Constitution

American Democracy Indicted

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Attention Deficit Democracy by James Bovard (New York: Palgrave Macmillan, 2006), 291 pages. “If you’re not outraged, you’re not paying attention.” So says a popular bumper sticker. Indeed, those of us who have been paying attention to the political scene for ... [click for more]

Misguided Democracy

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Attention Deficit Democracy by James Bovard (Palgrave Macmillan, 2006); 288 pages; $26.95. One of Winston Churchill’s most famous quips is that democracy is the worst form of government — except for all the others. The supposition behind the “except” clause is that ... [click for more]

Attention Deficit Democracy

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The following is the introduction to James Bovard’s new book, Attention Deficit Democracy. The forms of our free government have outlasted the ends for which they were instituted, and have become a mere mockery of the people for whose benefit they should operate. — “Americus” Delusions about democracy ... [click for more]

Freedom and the Fourteenth Amendment

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One of the long-standing debates within the libertarian movement involves the Fourteenth Amendment. Some argue that it is detrimental to the cause of freedom because it expands the power of the federal government. Others contend that the amendment expands the ambit of individual liberty. I fall among those who ... [click for more]

More Bush Insults

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Everybody is good at something, and George Bush is good at insulting our intelligence. As if he hasn’t provided enough evidence, he recently obliged with two more demonstrations. First came his nomination of White House counsel Harriet Miers to the U.S. Supreme Court. By picking Miers he is telling the American people she ... [click for more]

The New Deal and the Courts, Part 4

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Part 1 | Part 2 | Part 3 | Part 4 No matter who is appointed to replace retiring members of the Supreme Court, the larger issues will remain unchanged, as they have been for nearly seven decades — the New Deal Supreme Court has become a permanent fixture in our country. Changes brought about by Franklin Roosevelt’s ... [click for more]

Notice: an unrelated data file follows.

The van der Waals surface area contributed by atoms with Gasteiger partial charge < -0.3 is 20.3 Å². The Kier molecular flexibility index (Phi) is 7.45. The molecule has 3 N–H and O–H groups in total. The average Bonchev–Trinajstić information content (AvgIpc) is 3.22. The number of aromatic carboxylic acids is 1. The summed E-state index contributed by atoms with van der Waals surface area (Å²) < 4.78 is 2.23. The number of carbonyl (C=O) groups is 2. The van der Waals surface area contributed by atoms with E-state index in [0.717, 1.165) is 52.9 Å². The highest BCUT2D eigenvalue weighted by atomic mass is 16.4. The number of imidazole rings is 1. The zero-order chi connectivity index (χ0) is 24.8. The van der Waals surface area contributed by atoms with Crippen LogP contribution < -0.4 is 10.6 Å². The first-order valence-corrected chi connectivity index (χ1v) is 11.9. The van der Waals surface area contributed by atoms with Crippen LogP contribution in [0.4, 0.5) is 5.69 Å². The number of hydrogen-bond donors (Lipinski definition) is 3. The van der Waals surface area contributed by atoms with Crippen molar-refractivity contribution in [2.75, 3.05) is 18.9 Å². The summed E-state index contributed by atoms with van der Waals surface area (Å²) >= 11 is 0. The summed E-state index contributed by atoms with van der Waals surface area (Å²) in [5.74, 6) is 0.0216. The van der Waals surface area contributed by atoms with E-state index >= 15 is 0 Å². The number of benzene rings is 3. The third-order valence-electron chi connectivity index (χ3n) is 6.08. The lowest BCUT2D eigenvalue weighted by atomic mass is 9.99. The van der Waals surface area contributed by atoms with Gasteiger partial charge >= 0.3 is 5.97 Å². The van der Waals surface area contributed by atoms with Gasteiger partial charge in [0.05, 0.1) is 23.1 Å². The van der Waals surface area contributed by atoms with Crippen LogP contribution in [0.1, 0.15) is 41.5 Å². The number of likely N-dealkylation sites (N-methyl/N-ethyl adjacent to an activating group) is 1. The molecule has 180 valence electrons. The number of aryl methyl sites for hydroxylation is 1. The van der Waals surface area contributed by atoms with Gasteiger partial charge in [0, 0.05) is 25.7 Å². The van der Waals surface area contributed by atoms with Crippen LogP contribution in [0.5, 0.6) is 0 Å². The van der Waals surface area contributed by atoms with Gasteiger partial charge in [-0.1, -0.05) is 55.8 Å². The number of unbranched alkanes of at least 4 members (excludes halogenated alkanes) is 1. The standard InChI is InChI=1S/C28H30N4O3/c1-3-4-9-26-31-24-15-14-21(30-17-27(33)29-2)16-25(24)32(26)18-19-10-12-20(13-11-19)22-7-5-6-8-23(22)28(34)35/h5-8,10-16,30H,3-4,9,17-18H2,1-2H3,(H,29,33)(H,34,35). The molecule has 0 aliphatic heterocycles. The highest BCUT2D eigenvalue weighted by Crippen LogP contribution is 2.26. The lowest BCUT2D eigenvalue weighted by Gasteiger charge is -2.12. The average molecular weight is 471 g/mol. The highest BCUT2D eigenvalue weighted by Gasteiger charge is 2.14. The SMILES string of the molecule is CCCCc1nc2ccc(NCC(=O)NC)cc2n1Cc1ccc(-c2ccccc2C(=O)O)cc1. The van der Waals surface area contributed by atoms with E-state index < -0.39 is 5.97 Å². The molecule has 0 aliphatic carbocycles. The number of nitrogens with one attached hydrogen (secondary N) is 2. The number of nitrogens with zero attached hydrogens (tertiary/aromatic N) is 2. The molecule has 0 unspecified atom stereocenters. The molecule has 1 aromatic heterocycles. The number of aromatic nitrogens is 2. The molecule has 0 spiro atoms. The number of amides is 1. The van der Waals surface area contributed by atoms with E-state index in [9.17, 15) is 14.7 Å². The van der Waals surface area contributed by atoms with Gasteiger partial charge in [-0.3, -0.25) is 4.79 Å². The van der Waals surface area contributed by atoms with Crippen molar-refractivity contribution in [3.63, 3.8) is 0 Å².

The Courts and the New Deal, Part 3

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Part 1 | Part 2 | Part 3 | Part 4 When Janice Rogers Brown was renominated to fill a vacancy on the D.C. Court of Appeals this year, the New York Times demanded that Democrats filibuster her nomination, one of the reasons being that, in a speech to a gathering of conservative lawyers, Brown had called ... [click for more]

The Courts and the New Deal, Part 2

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Part 1 | Part 2 | Part 3 | Part 4 The system of laws and courts in the United States today hardly resembles that system that came about in the wake of the founding of this republic. This sea change in the law is not due — as some might claim — to the complexities of ... [click for more]

The Courts and the New Deal, Part 1

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Part 1 | Part 2 | Part 3 | Part 4 In the next few years of the George W. Bush administration, it is almost certain that there will be a number of contentious battles between Democrats and Republicans and between the White House and the U.S. Senate over certain federal court nominees. While the issues will ... [click for more]

The Bill of Rights: Reserved Powers

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The Constitution brought into existence the most unusual government in history. It was a government whose powers were limited to those enumerated in the document itself. If the power wasn’t enumerated, the government could not exercise it. Fearful that the newly formed government might try to break free of that ... [click for more]

A Federated Republic or One Nation?

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The controversy over the words “under God” in the Pledge of Allegiance overshadows an old, long-forgotten issue regarding the Pledge. When it was first published in 1892, the Pledge did not contain the words “under God.” Congress added these words in 1954 as a Cold War response to atheistic communism. Nevertheless, ... [click for more]
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